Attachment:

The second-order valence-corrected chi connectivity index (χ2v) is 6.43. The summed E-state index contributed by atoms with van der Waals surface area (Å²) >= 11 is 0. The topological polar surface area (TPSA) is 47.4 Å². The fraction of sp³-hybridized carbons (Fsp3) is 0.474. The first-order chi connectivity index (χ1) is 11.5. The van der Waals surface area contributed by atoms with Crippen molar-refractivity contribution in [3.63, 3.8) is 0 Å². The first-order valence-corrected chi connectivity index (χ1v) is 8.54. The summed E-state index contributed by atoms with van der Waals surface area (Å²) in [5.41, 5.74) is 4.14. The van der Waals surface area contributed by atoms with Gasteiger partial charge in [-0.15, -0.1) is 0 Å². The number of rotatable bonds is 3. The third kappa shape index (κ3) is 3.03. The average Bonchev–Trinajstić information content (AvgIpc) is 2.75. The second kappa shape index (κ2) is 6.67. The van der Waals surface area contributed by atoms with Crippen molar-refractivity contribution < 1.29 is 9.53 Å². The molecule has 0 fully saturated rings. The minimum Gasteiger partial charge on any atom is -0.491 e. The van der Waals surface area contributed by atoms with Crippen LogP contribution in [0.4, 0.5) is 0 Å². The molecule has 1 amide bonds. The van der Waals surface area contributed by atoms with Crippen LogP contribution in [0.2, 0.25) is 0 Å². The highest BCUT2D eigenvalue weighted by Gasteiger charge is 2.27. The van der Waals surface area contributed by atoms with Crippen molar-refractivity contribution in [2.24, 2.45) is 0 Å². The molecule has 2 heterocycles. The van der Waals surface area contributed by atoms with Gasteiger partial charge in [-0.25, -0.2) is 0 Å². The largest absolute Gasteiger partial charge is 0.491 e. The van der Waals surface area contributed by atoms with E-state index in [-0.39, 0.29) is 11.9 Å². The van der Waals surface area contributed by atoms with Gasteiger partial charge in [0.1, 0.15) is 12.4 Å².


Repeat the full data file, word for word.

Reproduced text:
The second-order valence-corrected chi connectivity index (χ2v) is 6.43. The summed E-state index contributed by atoms with van der Waals surface area (Å²) >= 11 is 0. The topological polar surface area (TPSA) is 47.4 Å². The fraction of sp³-hybridized carbons (Fsp3) is 0.474. The first-order chi connectivity index (χ1) is 11.5. The van der Waals surface area contributed by atoms with Crippen molar-refractivity contribution in [3.63, 3.8) is 0 Å². The first-order valence-corrected chi connectivity index (χ1v) is 8.54. The summed E-state index contributed by atoms with van der Waals surface area (Å²) in [5.41, 5.74) is 4.14. The van der Waals surface area contributed by atoms with Gasteiger partial charge in [-0.15, -0.1) is 0 Å². The number of rotatable bonds is 3. The third kappa shape index (κ3) is 3.03. The average Bonchev–Trinajstić information content (AvgIpc) is 2.75. The second kappa shape index (κ2) is 6.67. The van der Waals surface area contributed by atoms with Crippen molar-refractivity contribution < 1.29 is 9.53 Å². The molecule has 0 fully saturated rings. The minimum Gasteiger partial charge on any atom is -0.491 e. The van der Waals surface area contributed by atoms with Crippen LogP contribution in [0.4, 0.5) is 0 Å². The molecule has 1 amide bonds. The van der Waals surface area contributed by atoms with Crippen LogP contribution in [0.2, 0.25) is 0 Å². The highest BCUT2D eigenvalue weighted by Gasteiger charge is 2.27. The van der Waals surface area contributed by atoms with Crippen molar-refractivity contribution in [2.24, 2.45) is 0 Å². The molecule has 2 heterocycles. The van der Waals surface area contributed by atoms with Gasteiger partial charge in [-0.25, -0.2) is 0 Å². The largest absolute Gasteiger partial charge is 0.491 e. The van der Waals surface area contributed by atoms with E-state index in [-0.39, 0.29) is 11.9 Å². The van der Waals surface area contributed by atoms with Gasteiger partial charge in [0.1, 0.15) is 12.4 Å².